You can use HTML to present information or build web pages.
HTML stands for Hypertext Markup Language which is a bit unfortunate because it gives the impression that this is a programming language. It’s not. The most important part of the name is markup. To me, it’s even more important than hypertext which provides a way for one HTML document to refer to another HTML document or even to another location in the same HTML document. You can create HTML that has no links or references to anywhere else. But you can’t create HTML without markup.
We need some way to organize extra information. Some way to mix the text you want with how that text will be displayed as well as all the other things that can be included. Even something as simple as making a word bold needs to be specified.
Listen to the full episode to learn more about how HTML relates to the Internet and some history about Tim Berners-Lee who created HTML and the World Wide Web. You can also read the full transcript below.
HTML stands for Hypertext Markup Language which is a bit unfortunate because it gives the impression that this is a programming language. It’s not. The most important part of the name is markup. To me, it’s even more important than hypertext which provides a way for one HTML document to refer to another HTML document or even to another location in the same HTML document.
You can create HTML that has no links or references to anywhere else. But you can’t create HTML without markup.
Before we get too far, though, let’s think about how we like to organize text and information. I’ll explain more details about HTML in another episode.
When writing text, we normally want it to be easy to read. We want it well organized. And there should be pictures and diagrams, maps and charts, columns and numbered or bulleted lists, doodles and colors. And there should be large and small text, special characters and symbols, backgrounds, borders, and shading, tables of contents and indexes, mathematical formulas and artwork, and more.
You get the idea. Making something that’s easy to read involves a lot more than just organizing our thoughts. Books and magazines do this and the work isn’t done when an author finishes a manuscript, or a reporter completes an interview, or a scientist writes about some discovery.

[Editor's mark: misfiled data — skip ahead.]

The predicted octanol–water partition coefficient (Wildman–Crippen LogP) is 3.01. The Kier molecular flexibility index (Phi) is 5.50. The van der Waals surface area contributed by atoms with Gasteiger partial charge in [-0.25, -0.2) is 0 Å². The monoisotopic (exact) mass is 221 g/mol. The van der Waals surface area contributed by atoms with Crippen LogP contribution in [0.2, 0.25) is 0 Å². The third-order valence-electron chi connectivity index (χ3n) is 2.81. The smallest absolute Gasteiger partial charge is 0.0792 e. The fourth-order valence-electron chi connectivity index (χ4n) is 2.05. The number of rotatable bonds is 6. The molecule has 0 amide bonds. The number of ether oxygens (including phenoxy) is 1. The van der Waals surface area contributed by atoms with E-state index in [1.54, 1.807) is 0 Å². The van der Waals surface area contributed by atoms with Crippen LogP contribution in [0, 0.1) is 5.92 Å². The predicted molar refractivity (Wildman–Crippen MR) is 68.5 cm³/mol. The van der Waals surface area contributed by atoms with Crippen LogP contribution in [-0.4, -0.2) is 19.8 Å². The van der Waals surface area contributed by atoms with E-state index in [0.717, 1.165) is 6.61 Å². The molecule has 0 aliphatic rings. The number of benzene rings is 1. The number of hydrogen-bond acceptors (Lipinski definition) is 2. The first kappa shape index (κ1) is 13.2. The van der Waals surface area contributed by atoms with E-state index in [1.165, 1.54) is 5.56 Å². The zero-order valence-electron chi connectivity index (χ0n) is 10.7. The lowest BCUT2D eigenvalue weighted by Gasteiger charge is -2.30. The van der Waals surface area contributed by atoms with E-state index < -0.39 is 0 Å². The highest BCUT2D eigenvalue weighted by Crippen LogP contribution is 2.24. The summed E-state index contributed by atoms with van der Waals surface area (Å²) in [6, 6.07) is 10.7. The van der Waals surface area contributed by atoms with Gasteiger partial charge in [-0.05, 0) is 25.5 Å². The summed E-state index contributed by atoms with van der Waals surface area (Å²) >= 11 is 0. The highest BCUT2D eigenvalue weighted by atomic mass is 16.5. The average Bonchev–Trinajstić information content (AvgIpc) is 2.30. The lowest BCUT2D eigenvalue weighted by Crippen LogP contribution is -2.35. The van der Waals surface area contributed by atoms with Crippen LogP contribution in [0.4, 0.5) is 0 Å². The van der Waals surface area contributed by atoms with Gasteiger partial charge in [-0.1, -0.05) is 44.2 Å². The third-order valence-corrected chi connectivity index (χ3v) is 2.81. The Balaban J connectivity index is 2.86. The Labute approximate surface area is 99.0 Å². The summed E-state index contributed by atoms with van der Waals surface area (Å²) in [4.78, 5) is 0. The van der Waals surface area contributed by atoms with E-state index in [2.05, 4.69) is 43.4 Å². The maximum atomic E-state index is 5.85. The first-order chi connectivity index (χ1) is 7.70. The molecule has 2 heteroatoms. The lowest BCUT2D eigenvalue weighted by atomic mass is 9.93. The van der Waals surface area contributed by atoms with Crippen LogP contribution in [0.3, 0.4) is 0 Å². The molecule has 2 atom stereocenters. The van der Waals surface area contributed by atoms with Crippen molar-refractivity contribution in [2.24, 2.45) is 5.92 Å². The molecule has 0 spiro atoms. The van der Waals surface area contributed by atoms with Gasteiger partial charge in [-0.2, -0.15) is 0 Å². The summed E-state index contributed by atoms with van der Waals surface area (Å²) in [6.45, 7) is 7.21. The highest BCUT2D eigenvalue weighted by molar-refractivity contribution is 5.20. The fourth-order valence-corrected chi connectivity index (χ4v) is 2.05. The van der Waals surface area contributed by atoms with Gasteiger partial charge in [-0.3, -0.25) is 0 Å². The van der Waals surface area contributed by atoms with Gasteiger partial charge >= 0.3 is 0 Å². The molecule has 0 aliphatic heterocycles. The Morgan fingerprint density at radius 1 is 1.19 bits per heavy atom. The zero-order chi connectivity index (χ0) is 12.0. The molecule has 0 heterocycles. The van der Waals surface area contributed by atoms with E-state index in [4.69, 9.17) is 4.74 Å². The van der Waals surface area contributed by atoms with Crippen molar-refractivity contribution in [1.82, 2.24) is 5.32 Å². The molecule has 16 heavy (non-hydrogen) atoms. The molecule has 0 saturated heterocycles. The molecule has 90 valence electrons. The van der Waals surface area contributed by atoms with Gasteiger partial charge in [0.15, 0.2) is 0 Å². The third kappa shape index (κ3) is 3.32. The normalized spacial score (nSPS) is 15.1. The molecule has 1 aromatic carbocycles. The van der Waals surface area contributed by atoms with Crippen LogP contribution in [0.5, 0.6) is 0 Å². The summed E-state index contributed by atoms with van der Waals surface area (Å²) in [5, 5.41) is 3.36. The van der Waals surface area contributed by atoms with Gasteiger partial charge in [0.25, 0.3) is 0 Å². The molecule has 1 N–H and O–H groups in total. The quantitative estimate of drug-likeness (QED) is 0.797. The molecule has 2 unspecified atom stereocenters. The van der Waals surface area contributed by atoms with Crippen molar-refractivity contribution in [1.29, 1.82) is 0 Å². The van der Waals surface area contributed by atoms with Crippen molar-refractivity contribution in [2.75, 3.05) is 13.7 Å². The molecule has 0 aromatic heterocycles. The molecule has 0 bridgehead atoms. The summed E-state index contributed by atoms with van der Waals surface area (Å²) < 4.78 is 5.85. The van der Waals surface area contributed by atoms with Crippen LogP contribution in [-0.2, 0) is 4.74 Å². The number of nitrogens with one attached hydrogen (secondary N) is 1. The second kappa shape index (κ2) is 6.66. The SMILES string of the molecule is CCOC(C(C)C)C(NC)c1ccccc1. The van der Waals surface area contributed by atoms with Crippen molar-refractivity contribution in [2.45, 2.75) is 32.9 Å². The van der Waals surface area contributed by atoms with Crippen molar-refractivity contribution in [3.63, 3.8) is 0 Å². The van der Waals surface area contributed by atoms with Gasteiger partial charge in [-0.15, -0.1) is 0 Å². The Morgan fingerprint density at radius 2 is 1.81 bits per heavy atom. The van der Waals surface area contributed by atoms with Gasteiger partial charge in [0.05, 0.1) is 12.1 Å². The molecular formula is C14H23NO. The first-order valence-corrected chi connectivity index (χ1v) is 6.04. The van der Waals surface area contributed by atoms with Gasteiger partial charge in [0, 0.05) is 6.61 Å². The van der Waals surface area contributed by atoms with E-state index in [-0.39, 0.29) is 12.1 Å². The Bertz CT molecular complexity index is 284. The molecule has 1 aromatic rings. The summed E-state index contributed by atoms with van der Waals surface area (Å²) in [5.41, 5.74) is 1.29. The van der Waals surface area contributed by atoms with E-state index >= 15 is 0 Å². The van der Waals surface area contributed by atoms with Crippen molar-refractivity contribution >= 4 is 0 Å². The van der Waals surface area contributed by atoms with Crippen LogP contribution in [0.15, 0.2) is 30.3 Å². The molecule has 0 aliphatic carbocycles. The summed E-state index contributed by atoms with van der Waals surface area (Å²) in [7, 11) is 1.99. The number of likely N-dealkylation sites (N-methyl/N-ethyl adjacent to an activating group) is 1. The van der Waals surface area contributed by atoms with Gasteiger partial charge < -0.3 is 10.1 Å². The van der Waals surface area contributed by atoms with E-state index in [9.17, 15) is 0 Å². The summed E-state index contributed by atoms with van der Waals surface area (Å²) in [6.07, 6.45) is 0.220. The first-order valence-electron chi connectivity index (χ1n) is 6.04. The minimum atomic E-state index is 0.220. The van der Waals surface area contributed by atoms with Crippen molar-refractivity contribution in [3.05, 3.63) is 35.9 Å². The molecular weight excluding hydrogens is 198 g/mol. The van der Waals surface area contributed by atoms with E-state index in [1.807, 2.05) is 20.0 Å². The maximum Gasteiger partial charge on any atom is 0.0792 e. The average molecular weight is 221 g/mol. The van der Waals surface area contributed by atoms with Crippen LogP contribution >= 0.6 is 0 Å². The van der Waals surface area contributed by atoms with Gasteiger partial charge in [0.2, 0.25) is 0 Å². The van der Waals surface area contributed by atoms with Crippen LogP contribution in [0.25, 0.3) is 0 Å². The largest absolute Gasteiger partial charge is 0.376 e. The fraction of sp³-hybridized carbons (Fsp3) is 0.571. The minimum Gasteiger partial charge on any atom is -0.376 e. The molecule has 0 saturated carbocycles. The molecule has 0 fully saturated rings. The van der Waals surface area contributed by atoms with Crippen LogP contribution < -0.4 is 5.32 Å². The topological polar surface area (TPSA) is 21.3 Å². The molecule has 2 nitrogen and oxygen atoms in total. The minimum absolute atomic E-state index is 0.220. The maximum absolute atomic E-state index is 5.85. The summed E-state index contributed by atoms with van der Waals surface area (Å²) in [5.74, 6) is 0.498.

The possibilities are even more elaborate with electronic media. Now we can include sound and video, animations and expanding sections, tabs to switch pages, forms to let readers type in their own information, reformatting for different sizes, detecting and responding to different devices and phones, updating and gathering new and updated information, and even more.
We need some way to organize all this extra information. Some way to mix the text you want with how that text will be displayed as well as all the other things that can be included. Even something as simple as making a word bold needs to be specified.
Now, if you just want to handwrite something, you can draw whatever you want on paper. You can put the text wherever you want with whatever color of ink you want. You can make it as big or as small as you want. You can include sketches, maps, diagrams, and charts. You can draw boxes around sections. You can bind the pages into a book and include page numbers. In short, you can make a one-of-a-kind masterpiece.
To make another one means starting all over again. Or the pages could be transferred to blocks of wood and carved by hand to make stamps that could print hundreds of copies. Each page would need to be carved like this which could take years. This was how books used to be made.